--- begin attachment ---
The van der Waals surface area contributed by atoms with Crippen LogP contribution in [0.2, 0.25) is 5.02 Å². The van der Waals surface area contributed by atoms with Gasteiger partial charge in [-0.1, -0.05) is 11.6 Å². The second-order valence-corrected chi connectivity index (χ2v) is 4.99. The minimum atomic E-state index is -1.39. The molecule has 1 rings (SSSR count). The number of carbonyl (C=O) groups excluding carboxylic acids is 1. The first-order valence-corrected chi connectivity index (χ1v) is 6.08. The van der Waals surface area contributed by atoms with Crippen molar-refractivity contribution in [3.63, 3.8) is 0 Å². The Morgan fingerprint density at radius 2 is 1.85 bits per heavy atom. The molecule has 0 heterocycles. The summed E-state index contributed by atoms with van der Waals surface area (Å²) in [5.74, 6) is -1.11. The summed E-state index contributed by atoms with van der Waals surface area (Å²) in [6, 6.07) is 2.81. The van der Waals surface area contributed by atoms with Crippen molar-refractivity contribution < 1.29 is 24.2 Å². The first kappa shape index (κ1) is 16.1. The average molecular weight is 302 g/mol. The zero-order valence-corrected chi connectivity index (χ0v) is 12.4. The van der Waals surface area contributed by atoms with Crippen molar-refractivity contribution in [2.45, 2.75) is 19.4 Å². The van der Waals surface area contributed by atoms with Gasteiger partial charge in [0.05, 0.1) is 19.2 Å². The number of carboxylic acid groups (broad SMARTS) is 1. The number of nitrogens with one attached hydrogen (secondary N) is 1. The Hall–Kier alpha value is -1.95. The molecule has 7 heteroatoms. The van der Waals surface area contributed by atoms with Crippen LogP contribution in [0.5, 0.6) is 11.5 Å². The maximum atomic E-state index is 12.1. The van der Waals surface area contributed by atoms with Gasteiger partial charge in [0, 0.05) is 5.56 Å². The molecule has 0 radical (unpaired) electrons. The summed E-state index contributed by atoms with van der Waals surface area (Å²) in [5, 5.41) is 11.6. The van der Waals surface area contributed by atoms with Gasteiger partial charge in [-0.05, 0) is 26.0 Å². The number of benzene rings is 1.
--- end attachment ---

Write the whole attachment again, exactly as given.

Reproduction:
The van der Waals surface area contributed by atoms with Crippen LogP contribution in [0.2, 0.25) is 5.02 Å². The van der Waals surface area contributed by atoms with Gasteiger partial charge in [-0.1, -0.05) is 11.6 Å². The second-order valence-corrected chi connectivity index (χ2v) is 4.99. The minimum atomic E-state index is -1.39. The molecule has 1 rings (SSSR count). The number of carbonyl (C=O) groups excluding carboxylic acids is 1. The first-order valence-corrected chi connectivity index (χ1v) is 6.08. The van der Waals surface area contributed by atoms with Crippen molar-refractivity contribution in [3.63, 3.8) is 0 Å². The Morgan fingerprint density at radius 2 is 1.85 bits per heavy atom. The molecule has 0 heterocycles. The summed E-state index contributed by atoms with van der Waals surface area (Å²) in [5.74, 6) is -1.11. The summed E-state index contributed by atoms with van der Waals surface area (Å²) in [6, 6.07) is 2.81. The van der Waals surface area contributed by atoms with Crippen molar-refractivity contribution < 1.29 is 24.2 Å². The first kappa shape index (κ1) is 16.1. The average molecular weight is 302 g/mol. The zero-order valence-corrected chi connectivity index (χ0v) is 12.4. The van der Waals surface area contributed by atoms with Crippen molar-refractivity contribution in [2.45, 2.75) is 19.4 Å². The van der Waals surface area contributed by atoms with Gasteiger partial charge in [0.05, 0.1) is 19.2 Å². The number of carboxylic acid groups (broad SMARTS) is 1. The number of nitrogens with one attached hydrogen (secondary N) is 1. The Hall–Kier alpha value is -1.95. The molecule has 7 heteroatoms. The van der Waals surface area contributed by atoms with Crippen LogP contribution in [0.5, 0.6) is 11.5 Å². The maximum atomic E-state index is 12.1. The van der Waals surface area contributed by atoms with Gasteiger partial charge in [0, 0.05) is 5.56 Å². The molecule has 0 radical (unpaired) electrons. The summed E-state index contributed by atoms with van der Waals surface area (Å²) in [5, 5.41) is 11.6. The van der Waals surface area contributed by atoms with Gasteiger partial charge in [-0.05, 0) is 26.0 Å². The number of benzene rings is 1.